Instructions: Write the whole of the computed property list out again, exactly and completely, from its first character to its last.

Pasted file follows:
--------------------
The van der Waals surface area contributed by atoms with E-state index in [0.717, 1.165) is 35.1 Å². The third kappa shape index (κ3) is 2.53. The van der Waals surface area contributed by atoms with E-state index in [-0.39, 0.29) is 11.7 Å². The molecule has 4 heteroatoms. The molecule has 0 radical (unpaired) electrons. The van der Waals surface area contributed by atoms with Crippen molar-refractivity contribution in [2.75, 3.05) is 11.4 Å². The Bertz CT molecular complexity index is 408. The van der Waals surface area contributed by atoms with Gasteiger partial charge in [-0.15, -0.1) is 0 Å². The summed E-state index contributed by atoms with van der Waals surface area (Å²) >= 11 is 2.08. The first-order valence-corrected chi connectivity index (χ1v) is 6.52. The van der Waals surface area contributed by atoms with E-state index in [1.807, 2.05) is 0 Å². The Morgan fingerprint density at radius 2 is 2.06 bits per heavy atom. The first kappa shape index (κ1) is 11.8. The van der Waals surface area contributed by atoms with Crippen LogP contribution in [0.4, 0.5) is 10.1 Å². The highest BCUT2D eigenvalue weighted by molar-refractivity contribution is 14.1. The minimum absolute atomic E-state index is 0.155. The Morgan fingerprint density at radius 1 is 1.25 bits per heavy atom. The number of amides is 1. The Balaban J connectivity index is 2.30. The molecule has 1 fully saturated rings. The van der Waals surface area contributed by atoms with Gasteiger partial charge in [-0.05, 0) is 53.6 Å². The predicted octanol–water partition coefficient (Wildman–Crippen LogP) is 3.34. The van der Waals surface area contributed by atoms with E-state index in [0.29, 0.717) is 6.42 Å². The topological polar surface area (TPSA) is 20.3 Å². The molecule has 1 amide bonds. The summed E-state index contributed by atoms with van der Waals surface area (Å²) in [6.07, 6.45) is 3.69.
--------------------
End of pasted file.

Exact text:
The van der Waals surface area contributed by atoms with E-state index in [0.717, 1.165) is 35.1 Å². The third kappa shape index (κ3) is 2.53. The van der Waals surface area contributed by atoms with E-state index in [-0.39, 0.29) is 11.7 Å². The molecule has 4 heteroatoms. The molecule has 0 radical (unpaired) electrons. The van der Waals surface area contributed by atoms with Crippen molar-refractivity contribution in [2.75, 3.05) is 11.4 Å². The Bertz CT molecular complexity index is 408. The van der Waals surface area contributed by atoms with Gasteiger partial charge in [-0.15, -0.1) is 0 Å². The summed E-state index contributed by atoms with van der Waals surface area (Å²) >= 11 is 2.08. The first-order valence-corrected chi connectivity index (χ1v) is 6.52. The van der Waals surface area contributed by atoms with E-state index in [1.807, 2.05) is 0 Å². The Morgan fingerprint density at radius 2 is 2.06 bits per heavy atom. The first kappa shape index (κ1) is 11.8. The van der Waals surface area contributed by atoms with Crippen LogP contribution in [0.4, 0.5) is 10.1 Å². The highest BCUT2D eigenvalue weighted by molar-refractivity contribution is 14.1. The minimum absolute atomic E-state index is 0.155. The Morgan fingerprint density at radius 1 is 1.25 bits per heavy atom. The number of amides is 1. The Balaban J connectivity index is 2.30. The molecule has 1 fully saturated rings. The van der Waals surface area contributed by atoms with Gasteiger partial charge in [-0.05, 0) is 53.6 Å². The predicted octanol–water partition coefficient (Wildman–Crippen LogP) is 3.34. The van der Waals surface area contributed by atoms with E-state index in [0.29, 0.717) is 6.42 Å². The topological polar surface area (TPSA) is 20.3 Å². The molecule has 1 amide bonds. The summed E-state index contributed by atoms with van der Waals surface area (Å²) in [6.07, 6.45) is 3.69.